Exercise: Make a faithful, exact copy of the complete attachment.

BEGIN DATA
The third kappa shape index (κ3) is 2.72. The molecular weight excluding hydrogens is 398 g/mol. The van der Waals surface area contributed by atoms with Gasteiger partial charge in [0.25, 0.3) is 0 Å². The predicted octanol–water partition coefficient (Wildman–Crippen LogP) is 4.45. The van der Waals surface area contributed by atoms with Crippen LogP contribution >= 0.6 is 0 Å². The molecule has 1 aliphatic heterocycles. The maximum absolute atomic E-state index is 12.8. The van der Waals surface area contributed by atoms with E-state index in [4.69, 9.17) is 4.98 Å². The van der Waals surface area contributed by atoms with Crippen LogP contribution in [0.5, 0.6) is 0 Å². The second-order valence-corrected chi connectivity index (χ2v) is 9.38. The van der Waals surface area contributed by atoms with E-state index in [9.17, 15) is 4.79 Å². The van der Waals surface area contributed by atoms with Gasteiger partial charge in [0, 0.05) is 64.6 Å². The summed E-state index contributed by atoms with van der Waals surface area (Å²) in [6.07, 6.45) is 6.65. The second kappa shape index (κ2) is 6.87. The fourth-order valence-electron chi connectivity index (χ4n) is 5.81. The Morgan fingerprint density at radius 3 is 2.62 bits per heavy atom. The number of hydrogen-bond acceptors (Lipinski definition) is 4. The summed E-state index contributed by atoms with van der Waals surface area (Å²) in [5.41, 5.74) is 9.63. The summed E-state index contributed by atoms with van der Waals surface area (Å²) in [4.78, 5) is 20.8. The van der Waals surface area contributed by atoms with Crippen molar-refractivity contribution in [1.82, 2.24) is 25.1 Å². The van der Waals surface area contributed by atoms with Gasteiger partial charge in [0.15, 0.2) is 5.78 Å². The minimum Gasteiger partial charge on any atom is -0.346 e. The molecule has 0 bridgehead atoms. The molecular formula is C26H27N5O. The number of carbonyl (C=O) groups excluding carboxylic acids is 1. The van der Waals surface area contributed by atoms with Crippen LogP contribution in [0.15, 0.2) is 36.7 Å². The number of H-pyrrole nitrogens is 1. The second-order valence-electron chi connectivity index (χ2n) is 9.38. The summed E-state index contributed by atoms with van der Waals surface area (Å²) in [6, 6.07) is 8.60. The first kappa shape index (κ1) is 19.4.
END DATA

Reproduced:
The third kappa shape index (κ3) is 2.72. The molecular weight excluding hydrogens is 398 g/mol. The van der Waals surface area contributed by atoms with Gasteiger partial charge in [0.25, 0.3) is 0 Å². The predicted octanol–water partition coefficient (Wildman–Crippen LogP) is 4.45. The van der Waals surface area contributed by atoms with Crippen LogP contribution >= 0.6 is 0 Å². The molecule has 1 aliphatic heterocycles. The maximum absolute atomic E-state index is 12.8. The van der Waals surface area contributed by atoms with E-state index in [4.69, 9.17) is 4.98 Å². The van der Waals surface area contributed by atoms with Crippen LogP contribution in [0.5, 0.6) is 0 Å². The second-order valence-corrected chi connectivity index (χ2v) is 9.38. The van der Waals surface area contributed by atoms with E-state index in [9.17, 15) is 4.79 Å². The van der Waals surface area contributed by atoms with Gasteiger partial charge in [0, 0.05) is 64.6 Å². The summed E-state index contributed by atoms with van der Waals surface area (Å²) in [6.07, 6.45) is 6.65. The second kappa shape index (κ2) is 6.87. The fourth-order valence-electron chi connectivity index (χ4n) is 5.81. The Morgan fingerprint density at radius 3 is 2.62 bits per heavy atom. The number of hydrogen-bond acceptors (Lipinski definition) is 4. The summed E-state index contributed by atoms with van der Waals surface area (Å²) in [5.41, 5.74) is 9.63. The summed E-state index contributed by atoms with van der Waals surface area (Å²) in [4.78, 5) is 20.8. The van der Waals surface area contributed by atoms with Crippen molar-refractivity contribution in [1.82, 2.24) is 25.1 Å². The van der Waals surface area contributed by atoms with Gasteiger partial charge in [0.15, 0.2) is 5.78 Å². The minimum Gasteiger partial charge on any atom is -0.346 e. The molecule has 0 bridgehead atoms. The molecular formula is C26H27N5O. The number of carbonyl (C=O) groups excluding carboxylic acids is 1. The van der Waals surface area contributed by atoms with Crippen LogP contribution in [0.15, 0.2) is 36.7 Å². The number of H-pyrrole nitrogens is 1. The second-order valence-electron chi connectivity index (χ2n) is 9.38. The summed E-state index contributed by atoms with van der Waals surface area (Å²) in [6, 6.07) is 8.60. The first kappa shape index (κ1) is 19.4.